Polk library vending machine

The vending machine-style dispensary for books is one way residents can still take advantage of the library’s offerings during the pandemic.

HAINES CITY – For most, the words “vending machine” conjure up visions of candy bars and canned sodas for sale.

After a dollar or two, then down falls the customer’s selection from the displayed goodies behind the glass.

But, in an effort to continue to serve their customers professionally and conveniently, the Polk County Library Cooperative is providing a vending machine full of books and movies. The machine is located at the Central Florida Visitor Information Center, near Interstate 4 on U.S. 27.

This option for patrons was provided long before COVID-19, but now is an especially appropriate way for customers to check out materials contact-free.

The vending machine is just one way that the group of 15 Polk County libraries didn’t have to tweek or change because of the pandemic. However, they have adapted as needed.

“We have made changes according to the guidelines of the Center for Disease Control and local authorities,” said Mary Ellin Barrett, Librarian at the Haines City Public Library.

Additionally, protective glass has been installed at the circulation desks; appropriate distance has been created in between computers and other study areas; programs previously conducted in the library have been adapted to virtual formats; and sanitizing practices for materials have been adopted. Also, library staff members are required to wear masks.

During the height of the pandemic, while the Haines City Library was closed for several weeks, the staff inventoried the 70,000 materials. Although some of the 14 employees – seven full-time and seven part-time – chose to stay home because of health reasons, most came to work as usual.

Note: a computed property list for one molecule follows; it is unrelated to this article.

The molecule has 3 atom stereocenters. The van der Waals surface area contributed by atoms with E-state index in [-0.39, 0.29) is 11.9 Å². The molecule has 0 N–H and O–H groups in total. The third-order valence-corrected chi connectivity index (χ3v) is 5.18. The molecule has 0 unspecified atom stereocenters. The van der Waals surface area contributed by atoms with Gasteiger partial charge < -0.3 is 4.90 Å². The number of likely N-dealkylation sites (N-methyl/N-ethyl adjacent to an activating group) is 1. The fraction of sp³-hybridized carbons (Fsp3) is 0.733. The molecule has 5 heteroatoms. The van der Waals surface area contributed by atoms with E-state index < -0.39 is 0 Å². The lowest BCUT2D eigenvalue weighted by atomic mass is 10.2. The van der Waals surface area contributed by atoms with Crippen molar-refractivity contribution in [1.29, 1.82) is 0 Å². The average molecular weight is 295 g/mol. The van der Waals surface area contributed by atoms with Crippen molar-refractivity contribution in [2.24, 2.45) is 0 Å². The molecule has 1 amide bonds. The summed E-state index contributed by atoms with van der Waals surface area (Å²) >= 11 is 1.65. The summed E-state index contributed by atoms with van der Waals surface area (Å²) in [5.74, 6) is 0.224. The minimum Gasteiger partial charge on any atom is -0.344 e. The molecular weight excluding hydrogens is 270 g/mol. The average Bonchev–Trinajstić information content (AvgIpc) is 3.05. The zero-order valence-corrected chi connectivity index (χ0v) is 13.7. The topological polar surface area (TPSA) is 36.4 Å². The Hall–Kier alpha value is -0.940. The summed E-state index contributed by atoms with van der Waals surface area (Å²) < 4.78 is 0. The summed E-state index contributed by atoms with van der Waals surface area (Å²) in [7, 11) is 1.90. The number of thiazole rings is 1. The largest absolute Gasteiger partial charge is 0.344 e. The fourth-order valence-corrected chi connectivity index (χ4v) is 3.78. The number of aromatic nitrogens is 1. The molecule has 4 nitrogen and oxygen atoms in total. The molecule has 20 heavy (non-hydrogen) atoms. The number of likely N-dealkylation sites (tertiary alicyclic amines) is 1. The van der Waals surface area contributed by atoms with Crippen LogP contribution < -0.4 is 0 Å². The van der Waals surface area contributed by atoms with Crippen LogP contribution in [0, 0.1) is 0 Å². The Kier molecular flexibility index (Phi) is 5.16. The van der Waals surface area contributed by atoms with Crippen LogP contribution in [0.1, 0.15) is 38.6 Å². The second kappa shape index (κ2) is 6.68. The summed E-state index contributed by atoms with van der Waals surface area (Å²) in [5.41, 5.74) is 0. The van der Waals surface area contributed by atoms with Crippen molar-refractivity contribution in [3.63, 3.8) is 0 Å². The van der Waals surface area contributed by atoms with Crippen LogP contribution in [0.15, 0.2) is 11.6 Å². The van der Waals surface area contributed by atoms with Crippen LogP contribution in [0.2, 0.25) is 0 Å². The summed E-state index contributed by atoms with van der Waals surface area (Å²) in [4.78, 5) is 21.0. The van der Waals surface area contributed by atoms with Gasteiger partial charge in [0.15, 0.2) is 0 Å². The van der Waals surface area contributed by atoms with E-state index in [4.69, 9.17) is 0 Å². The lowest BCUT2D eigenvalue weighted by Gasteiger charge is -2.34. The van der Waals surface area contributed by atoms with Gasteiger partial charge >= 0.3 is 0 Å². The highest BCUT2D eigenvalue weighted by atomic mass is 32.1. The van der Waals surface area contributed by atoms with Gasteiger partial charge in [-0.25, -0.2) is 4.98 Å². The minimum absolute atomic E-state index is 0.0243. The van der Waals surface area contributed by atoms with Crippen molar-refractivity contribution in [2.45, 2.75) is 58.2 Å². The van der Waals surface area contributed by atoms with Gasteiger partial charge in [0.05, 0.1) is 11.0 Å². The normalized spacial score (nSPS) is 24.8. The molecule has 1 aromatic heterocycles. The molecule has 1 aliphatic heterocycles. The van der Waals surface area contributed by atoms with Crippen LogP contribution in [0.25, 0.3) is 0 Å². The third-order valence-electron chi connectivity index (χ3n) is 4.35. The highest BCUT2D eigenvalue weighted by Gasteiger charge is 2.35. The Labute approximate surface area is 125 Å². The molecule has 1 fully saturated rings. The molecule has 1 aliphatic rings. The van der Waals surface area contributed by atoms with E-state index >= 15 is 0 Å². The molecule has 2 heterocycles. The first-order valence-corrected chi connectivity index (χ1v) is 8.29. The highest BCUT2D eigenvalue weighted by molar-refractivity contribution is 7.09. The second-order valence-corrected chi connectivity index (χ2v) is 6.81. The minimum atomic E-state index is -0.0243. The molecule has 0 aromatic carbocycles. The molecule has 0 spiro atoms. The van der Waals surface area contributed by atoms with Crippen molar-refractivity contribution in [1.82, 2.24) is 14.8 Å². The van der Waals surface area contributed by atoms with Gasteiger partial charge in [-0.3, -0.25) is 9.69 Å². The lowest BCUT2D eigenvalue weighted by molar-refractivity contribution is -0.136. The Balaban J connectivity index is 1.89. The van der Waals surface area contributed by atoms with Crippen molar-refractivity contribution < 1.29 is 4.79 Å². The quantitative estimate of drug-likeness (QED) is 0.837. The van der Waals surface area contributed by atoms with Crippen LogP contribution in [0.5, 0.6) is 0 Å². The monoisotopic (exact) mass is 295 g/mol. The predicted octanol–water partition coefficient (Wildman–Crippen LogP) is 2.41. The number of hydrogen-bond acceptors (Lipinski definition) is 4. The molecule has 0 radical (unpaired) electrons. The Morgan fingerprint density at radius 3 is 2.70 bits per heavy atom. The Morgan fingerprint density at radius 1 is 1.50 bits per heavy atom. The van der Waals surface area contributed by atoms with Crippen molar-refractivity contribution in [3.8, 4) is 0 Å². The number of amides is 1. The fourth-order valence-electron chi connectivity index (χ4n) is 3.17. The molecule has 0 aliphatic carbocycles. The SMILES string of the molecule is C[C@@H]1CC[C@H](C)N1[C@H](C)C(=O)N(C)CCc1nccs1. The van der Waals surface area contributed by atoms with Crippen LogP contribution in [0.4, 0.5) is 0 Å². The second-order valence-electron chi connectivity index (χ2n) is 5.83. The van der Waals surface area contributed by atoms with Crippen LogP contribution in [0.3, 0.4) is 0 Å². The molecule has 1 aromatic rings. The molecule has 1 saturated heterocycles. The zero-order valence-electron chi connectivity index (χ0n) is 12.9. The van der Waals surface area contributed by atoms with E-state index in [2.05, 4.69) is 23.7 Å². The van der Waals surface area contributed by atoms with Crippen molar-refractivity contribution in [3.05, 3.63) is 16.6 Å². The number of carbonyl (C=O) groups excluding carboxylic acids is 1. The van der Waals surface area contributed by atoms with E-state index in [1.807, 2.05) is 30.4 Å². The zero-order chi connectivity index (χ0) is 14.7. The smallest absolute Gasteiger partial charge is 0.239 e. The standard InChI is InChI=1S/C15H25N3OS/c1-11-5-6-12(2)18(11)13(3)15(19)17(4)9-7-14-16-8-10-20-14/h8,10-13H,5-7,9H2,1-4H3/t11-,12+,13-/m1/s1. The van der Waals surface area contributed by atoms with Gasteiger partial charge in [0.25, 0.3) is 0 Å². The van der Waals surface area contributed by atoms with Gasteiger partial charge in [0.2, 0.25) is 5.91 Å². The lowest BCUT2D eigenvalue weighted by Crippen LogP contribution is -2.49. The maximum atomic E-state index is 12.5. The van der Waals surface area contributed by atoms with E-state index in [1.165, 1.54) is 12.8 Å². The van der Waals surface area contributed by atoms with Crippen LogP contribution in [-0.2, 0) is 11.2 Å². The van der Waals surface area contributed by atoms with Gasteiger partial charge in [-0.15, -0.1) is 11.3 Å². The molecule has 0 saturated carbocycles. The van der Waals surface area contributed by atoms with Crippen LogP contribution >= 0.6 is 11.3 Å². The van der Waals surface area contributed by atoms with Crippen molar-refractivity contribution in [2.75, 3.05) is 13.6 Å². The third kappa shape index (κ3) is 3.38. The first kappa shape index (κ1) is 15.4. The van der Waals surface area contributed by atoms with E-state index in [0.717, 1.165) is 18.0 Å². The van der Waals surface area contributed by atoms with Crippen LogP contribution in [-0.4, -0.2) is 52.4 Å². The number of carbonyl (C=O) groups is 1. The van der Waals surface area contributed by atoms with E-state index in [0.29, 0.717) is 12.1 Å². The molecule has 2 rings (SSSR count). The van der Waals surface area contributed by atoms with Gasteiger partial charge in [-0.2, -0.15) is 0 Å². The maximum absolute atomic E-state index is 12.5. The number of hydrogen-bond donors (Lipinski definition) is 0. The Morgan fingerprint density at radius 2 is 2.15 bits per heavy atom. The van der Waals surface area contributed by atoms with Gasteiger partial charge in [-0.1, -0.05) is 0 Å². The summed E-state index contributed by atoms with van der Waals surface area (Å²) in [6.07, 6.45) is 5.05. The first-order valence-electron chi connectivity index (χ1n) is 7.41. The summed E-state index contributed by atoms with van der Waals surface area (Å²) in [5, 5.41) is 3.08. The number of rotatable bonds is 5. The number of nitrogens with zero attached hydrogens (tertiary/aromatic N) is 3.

After opening for a brief time, the library closed again for another week and just recently reopened.

Barrett wants patrons to know that they are doing everything possible to ensure their safety.

“Once a book or other item is returned, it is quarantined for 24 hours,” she said.

Drop boxes are located outside every library as well as the Visitor’s Center.

“The outdoor drop locations have been in place forever, but now with the pandemic, this continues to provide a safe way to return materials,” Barrett said.

As always, the libraries offer many services electronically.

Books and other materials may be checked out online using the Books By Mail program. With this program, users order selections online and then receive them by mail once they become available.

“These are real books as well as books on CD,” Barrett said.

Also, the Libby app by Overdrive allows users to easily access and borrow e-books and audiobooks. An internet connection and library card make the process easy.

Polk County children and teenagers enrolled in Polk County Public Schools are issued “Plus Cards.”

“Some parents aren’t able to get their kids into the library to get a card,” Barrett said. “The schools issuing the cards has worked out really well. Each student just uses their student ID to check out materials.”

“Libraries have really worked hard to provide services in safe ways,” Barrett said.

For more information, visit www.mypclc.org.